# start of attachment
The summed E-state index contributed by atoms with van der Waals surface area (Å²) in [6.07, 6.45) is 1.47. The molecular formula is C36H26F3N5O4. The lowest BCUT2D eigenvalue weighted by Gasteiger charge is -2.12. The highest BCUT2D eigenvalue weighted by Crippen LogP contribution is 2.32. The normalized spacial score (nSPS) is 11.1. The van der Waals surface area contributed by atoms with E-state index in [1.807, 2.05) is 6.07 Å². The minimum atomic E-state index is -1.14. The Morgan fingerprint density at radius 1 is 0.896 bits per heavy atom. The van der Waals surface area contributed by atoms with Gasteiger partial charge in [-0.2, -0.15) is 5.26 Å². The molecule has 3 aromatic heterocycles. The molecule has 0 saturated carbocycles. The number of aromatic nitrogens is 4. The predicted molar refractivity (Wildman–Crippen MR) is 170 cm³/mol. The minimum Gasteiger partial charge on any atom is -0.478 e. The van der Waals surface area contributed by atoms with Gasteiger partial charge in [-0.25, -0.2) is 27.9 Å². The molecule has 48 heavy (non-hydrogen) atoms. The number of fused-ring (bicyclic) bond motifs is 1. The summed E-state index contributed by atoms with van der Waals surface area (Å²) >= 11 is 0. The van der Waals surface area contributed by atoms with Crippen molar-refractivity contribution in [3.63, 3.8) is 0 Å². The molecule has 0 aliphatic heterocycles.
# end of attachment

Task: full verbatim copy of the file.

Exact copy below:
The summed E-state index contributed by atoms with van der Waals surface area (Å²) in [6.07, 6.45) is 1.47. The molecular formula is C36H26F3N5O4. The lowest BCUT2D eigenvalue weighted by Gasteiger charge is -2.12. The highest BCUT2D eigenvalue weighted by Crippen LogP contribution is 2.32. The normalized spacial score (nSPS) is 11.1. The van der Waals surface area contributed by atoms with E-state index in [1.807, 2.05) is 6.07 Å². The minimum atomic E-state index is -1.14. The Morgan fingerprint density at radius 1 is 0.896 bits per heavy atom. The van der Waals surface area contributed by atoms with Gasteiger partial charge in [-0.2, -0.15) is 5.26 Å². The molecule has 3 aromatic heterocycles. The molecule has 0 saturated carbocycles. The number of aromatic nitrogens is 4. The predicted molar refractivity (Wildman–Crippen MR) is 170 cm³/mol. The minimum Gasteiger partial charge on any atom is -0.478 e. The van der Waals surface area contributed by atoms with Gasteiger partial charge in [-0.25, -0.2) is 27.9 Å². The molecule has 48 heavy (non-hydrogen) atoms. The number of fused-ring (bicyclic) bond motifs is 1. The summed E-state index contributed by atoms with van der Waals surface area (Å²) >= 11 is 0. The van der Waals surface area contributed by atoms with Crippen molar-refractivity contribution in [3.63, 3.8) is 0 Å². The molecule has 0 aliphatic heterocycles.